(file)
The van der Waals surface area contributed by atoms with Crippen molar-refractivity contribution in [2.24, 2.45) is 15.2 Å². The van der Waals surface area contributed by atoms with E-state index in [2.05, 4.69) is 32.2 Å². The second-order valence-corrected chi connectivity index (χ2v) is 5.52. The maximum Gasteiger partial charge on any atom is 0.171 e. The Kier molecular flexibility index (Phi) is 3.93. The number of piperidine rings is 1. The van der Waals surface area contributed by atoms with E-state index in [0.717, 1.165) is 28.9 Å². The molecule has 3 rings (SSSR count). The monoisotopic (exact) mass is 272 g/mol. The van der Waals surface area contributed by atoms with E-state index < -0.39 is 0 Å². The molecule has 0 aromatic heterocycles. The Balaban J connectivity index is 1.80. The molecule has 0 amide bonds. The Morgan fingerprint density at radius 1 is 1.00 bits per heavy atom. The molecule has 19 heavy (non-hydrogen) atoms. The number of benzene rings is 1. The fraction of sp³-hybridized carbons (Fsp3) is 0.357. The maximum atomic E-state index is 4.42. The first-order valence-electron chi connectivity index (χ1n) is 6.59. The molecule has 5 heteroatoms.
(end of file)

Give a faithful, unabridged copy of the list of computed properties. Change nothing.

The van der Waals surface area contributed by atoms with Crippen molar-refractivity contribution in [2.24, 2.45) is 15.2 Å². The van der Waals surface area contributed by atoms with E-state index in [2.05, 4.69) is 32.2 Å². The second-order valence-corrected chi connectivity index (χ2v) is 5.52. The maximum Gasteiger partial charge on any atom is 0.171 e. The Kier molecular flexibility index (Phi) is 3.93. The number of piperidine rings is 1. The van der Waals surface area contributed by atoms with E-state index in [0.717, 1.165) is 28.9 Å². The molecule has 3 rings (SSSR count). The monoisotopic (exact) mass is 272 g/mol. The van der Waals surface area contributed by atoms with E-state index < -0.39 is 0 Å². The molecule has 0 aromatic heterocycles. The Balaban J connectivity index is 1.80. The molecule has 0 amide bonds. The Morgan fingerprint density at radius 1 is 1.00 bits per heavy atom. The molecule has 19 heavy (non-hydrogen) atoms. The number of benzene rings is 1. The fraction of sp³-hybridized carbons (Fsp3) is 0.357. The maximum atomic E-state index is 4.42. The first-order valence-electron chi connectivity index (χ1n) is 6.59. The molecule has 5 heteroatoms.